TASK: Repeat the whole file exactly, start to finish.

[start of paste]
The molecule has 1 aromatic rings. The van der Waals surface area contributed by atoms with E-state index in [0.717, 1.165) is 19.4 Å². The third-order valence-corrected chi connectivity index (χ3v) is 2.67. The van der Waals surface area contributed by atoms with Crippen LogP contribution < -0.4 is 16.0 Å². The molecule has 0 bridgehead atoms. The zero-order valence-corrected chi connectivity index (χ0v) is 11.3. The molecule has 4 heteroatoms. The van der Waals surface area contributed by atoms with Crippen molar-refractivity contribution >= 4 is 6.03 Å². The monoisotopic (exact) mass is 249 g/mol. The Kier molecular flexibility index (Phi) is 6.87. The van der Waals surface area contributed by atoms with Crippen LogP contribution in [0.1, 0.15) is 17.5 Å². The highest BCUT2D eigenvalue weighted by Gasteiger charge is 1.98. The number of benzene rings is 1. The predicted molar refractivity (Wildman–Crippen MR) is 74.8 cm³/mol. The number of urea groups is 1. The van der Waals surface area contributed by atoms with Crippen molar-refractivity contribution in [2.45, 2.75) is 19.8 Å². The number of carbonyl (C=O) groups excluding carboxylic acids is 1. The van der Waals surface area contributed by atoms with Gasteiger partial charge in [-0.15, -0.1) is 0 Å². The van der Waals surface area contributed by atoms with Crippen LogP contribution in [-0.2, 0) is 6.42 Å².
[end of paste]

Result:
The molecule has 1 aromatic rings. The van der Waals surface area contributed by atoms with E-state index in [0.717, 1.165) is 19.4 Å². The third-order valence-corrected chi connectivity index (χ3v) is 2.67. The van der Waals surface area contributed by atoms with Crippen LogP contribution < -0.4 is 16.0 Å². The molecule has 0 bridgehead atoms. The zero-order valence-corrected chi connectivity index (χ0v) is 11.3. The molecule has 4 heteroatoms. The van der Waals surface area contributed by atoms with Crippen molar-refractivity contribution >= 4 is 6.03 Å². The monoisotopic (exact) mass is 249 g/mol. The Kier molecular flexibility index (Phi) is 6.87. The van der Waals surface area contributed by atoms with Crippen LogP contribution in [0.1, 0.15) is 17.5 Å². The highest BCUT2D eigenvalue weighted by Gasteiger charge is 1.98. The number of benzene rings is 1. The predicted molar refractivity (Wildman–Crippen MR) is 74.8 cm³/mol. The number of urea groups is 1. The van der Waals surface area contributed by atoms with Crippen molar-refractivity contribution in [2.45, 2.75) is 19.8 Å². The number of carbonyl (C=O) groups excluding carboxylic acids is 1. The van der Waals surface area contributed by atoms with Gasteiger partial charge in [-0.15, -0.1) is 0 Å². The van der Waals surface area contributed by atoms with Crippen LogP contribution in [-0.2, 0) is 6.42 Å².